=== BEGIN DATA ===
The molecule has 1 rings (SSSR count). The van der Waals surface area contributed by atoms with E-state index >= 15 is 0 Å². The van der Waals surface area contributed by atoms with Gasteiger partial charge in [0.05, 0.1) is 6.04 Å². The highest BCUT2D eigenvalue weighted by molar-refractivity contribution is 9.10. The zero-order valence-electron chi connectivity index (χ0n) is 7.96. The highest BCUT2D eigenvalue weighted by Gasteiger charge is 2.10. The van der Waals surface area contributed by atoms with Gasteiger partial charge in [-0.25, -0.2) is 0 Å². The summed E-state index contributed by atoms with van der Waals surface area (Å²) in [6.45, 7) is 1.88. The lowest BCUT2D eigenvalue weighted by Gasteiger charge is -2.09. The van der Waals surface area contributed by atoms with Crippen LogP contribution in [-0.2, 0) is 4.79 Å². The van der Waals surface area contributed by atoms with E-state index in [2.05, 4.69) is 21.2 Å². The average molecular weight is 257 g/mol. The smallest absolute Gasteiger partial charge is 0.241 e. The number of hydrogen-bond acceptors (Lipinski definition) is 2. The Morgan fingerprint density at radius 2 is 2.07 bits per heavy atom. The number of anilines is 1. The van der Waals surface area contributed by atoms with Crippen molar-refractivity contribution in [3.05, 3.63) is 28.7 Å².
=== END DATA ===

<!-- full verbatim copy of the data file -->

The molecule has 1 rings (SSSR count). The van der Waals surface area contributed by atoms with E-state index >= 15 is 0 Å². The van der Waals surface area contributed by atoms with Gasteiger partial charge in [0.05, 0.1) is 6.04 Å². The highest BCUT2D eigenvalue weighted by molar-refractivity contribution is 9.10. The zero-order valence-electron chi connectivity index (χ0n) is 7.96. The highest BCUT2D eigenvalue weighted by Gasteiger charge is 2.10. The van der Waals surface area contributed by atoms with Gasteiger partial charge in [-0.25, -0.2) is 0 Å². The summed E-state index contributed by atoms with van der Waals surface area (Å²) in [6.45, 7) is 1.88. The lowest BCUT2D eigenvalue weighted by Gasteiger charge is -2.09. The van der Waals surface area contributed by atoms with Crippen LogP contribution in [-0.2, 0) is 4.79 Å². The van der Waals surface area contributed by atoms with E-state index in [2.05, 4.69) is 21.2 Å². The average molecular weight is 257 g/mol. The smallest absolute Gasteiger partial charge is 0.241 e. The number of hydrogen-bond acceptors (Lipinski definition) is 2. The Morgan fingerprint density at radius 2 is 2.07 bits per heavy atom. The number of anilines is 1. The van der Waals surface area contributed by atoms with Crippen molar-refractivity contribution in [3.05, 3.63) is 28.7 Å².